Independent home care workers began to unionize and agitate for better wages in the 1990s. Today at least eight states have recognized independent home care worker unions and allow the unions to make dues and benefit deductions from workers’ Medicaid paychecks, according to the Freedom Foundation, an anti-union, free-market think tank with offices in Washington state, Oregon and California.
In 2014, CMS issued a regulation that formally approved the arrangements states had made. But now the agency says it never had the legal authority to do so.
More than 60% of the over 7,000 public comments submitted to the agency as it weighed the change appear to be form opposition letters submitted by union supporters.
Other comments, urging the agency to go after unions, arrived from anonymous writers, such as the Texas resident who wrote, “Public employee unions have got to be the dumbest conception in the recorded history of mankind. Please help to eliminate them.”
The National Right to Work Legal Defense Foundation, an anti-union nonprofit based in Springfield, Virginia, argued that under the current system Medicaid money is being siphoned off to powerful interest groups such as unions. “Federal funds that are supposed to be paying for care of the disabled are instead being used for political purposes,” wrote William Messenger, a staff attorney for the nonprofit.
The SEIU and other public-sector unions have long been aligned with the Democratic Party and routinely donate to Democratic candidates for state and federal office. The SEIU and its affiliates donated over $28 million to federal candidates in 2018, according to campaign finance data compiled by The Center for Responsive Politics, a Washington, D.C.-based nonprofit.
There are other ways union members can continue to pay dues, said Patrick Semmens, spokesman for the National Right to Work committee, the nonprofit sister organization of the National Right to Work Legal Defense Foundation. “Hundreds of millions of Americans pay utilities every month.”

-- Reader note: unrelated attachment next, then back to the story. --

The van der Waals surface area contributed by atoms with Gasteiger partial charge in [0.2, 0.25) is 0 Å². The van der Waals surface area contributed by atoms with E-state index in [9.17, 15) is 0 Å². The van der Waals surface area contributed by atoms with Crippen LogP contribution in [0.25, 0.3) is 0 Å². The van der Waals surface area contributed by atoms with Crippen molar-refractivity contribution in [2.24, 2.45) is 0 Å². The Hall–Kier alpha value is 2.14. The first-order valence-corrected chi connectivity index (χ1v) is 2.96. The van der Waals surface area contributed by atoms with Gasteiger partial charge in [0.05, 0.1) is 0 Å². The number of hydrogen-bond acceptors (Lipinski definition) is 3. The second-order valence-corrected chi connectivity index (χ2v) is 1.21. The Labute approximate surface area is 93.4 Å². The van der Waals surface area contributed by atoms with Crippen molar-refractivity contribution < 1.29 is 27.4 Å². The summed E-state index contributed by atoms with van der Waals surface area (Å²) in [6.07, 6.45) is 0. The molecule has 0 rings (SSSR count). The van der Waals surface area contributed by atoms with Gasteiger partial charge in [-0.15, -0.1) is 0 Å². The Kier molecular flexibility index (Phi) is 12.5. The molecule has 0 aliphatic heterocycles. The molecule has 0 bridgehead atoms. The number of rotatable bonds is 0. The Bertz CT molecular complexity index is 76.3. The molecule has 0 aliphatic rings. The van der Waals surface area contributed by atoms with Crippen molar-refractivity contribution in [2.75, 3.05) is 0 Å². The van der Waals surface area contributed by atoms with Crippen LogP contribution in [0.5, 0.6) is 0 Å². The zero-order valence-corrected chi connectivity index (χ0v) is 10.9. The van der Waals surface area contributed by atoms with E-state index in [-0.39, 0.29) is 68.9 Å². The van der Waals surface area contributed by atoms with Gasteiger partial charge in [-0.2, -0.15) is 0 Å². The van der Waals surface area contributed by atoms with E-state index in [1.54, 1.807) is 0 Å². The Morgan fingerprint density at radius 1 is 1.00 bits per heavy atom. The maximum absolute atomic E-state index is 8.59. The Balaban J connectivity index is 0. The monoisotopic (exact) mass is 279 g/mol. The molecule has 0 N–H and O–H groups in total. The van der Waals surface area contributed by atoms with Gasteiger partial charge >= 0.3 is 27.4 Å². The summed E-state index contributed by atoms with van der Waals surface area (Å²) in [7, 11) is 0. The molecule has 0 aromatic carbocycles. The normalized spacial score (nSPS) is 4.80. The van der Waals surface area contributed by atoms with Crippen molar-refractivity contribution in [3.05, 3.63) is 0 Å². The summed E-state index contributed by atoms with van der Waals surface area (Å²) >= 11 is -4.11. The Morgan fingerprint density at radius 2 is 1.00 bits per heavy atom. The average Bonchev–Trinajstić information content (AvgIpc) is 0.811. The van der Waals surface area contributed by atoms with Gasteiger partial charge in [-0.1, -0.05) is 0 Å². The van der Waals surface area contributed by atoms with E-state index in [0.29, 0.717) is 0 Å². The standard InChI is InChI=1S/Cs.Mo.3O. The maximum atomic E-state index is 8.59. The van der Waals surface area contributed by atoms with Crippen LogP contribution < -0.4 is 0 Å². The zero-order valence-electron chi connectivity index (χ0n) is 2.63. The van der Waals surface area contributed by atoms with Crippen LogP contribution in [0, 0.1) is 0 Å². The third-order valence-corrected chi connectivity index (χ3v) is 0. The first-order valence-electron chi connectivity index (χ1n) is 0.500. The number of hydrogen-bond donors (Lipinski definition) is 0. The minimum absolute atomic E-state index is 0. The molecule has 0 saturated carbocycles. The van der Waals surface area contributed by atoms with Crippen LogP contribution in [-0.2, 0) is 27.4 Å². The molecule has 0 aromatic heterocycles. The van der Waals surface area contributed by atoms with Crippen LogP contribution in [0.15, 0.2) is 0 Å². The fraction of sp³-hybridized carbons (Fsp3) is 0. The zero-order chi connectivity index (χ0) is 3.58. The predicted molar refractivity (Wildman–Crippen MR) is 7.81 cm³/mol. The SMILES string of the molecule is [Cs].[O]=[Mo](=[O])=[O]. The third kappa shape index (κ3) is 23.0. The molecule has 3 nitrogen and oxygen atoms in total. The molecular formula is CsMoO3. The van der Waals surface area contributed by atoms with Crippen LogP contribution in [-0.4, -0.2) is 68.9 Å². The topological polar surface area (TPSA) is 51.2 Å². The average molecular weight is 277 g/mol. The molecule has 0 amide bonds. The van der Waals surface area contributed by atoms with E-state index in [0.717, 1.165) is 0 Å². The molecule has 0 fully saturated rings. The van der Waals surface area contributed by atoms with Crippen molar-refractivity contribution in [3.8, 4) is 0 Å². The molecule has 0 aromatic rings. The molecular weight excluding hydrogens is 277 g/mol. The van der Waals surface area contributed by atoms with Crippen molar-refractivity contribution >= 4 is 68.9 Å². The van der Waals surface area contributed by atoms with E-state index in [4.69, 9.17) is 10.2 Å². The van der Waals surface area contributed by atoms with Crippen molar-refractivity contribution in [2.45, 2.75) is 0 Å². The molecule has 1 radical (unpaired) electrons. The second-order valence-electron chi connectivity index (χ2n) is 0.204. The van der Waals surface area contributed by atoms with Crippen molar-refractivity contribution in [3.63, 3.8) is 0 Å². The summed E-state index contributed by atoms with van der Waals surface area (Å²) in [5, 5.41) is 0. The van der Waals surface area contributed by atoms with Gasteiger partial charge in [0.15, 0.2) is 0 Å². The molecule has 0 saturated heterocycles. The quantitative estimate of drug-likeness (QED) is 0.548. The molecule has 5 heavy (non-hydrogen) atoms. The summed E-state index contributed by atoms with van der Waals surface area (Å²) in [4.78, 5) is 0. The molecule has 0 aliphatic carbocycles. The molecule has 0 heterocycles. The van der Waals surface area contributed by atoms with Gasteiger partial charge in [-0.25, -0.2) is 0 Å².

“You can pay a bill every month,” Semmens said, “it’s not something that’s particularly difficult.”
Democrats, unions and their supporters contend that it’s not so easy to require workers who live paycheck to paycheck to pay union dues and make other outlays for benefits by cash, check or credit card.
In their lawsuit, the Democratic attorneys general noted that only 40% of California independent home care workers paid by Medicaid receive their wages through direct deposit, implying that many don’t have good access to the banking system.
“The suggestion that workers should simply buy stamps and envelopes to mail their contributions for voluntary health, retirement and union dues on a monthly basis is unreasonable,” the lawsuit said. “No other type of worker is expected to go without the convenience and reliability of direct payroll deposits.”
The rule could make it difficult for the roughly 50,000 workers SEIU Local 1199 represents in Massachusetts to make pretax contributions to a retirement savings account via a payroll deduction, said Rebecca Gutman, vice president of home care for the union’s state chapter.
Local 1199 — which also represents workers in Florida, Maryland, New Jersey, New York and Washington, D.C. — has been pushing to enable such accounts in their contract negotiations with Massachusetts officials, she said.
Massachusetts officials also have told her team that the new regulation could affect their ability to provide workers’ compensation and unemployment insurance to home care workers, also known as personal care attendants, she said.
“If Massachusetts cannot use Medicaid funds to purchase workers’ compensation for [personal care attendants], they will not be able to continue to provide critical homecare to some of our most vulnerable residents,” said Margaret Quackenbush, spokeswoman for the Massachusetts Attorney General’s Office, in an email to Stateline.
It’s hard to say how the rule will affect union membership and finances. Gutman said SEIU Local 1199 membership has increased since the Supreme Court’s Harris v. Quinn decision.
A year after Janus, the 10 largest public-employee unions lost about 300,000 fee payers but gained over 130,000 members and ended the year on better financial footing, Politico reported earlier this month.
“We lived through the Harris v. Quinn decision, we will live through this rule change, and our members are strong, and resilient, and indeed powerful,” SEIU Local 2015’s Verrett said. “We aren’t going anywhere. But that does not make it right that our members are being singled out in this way.”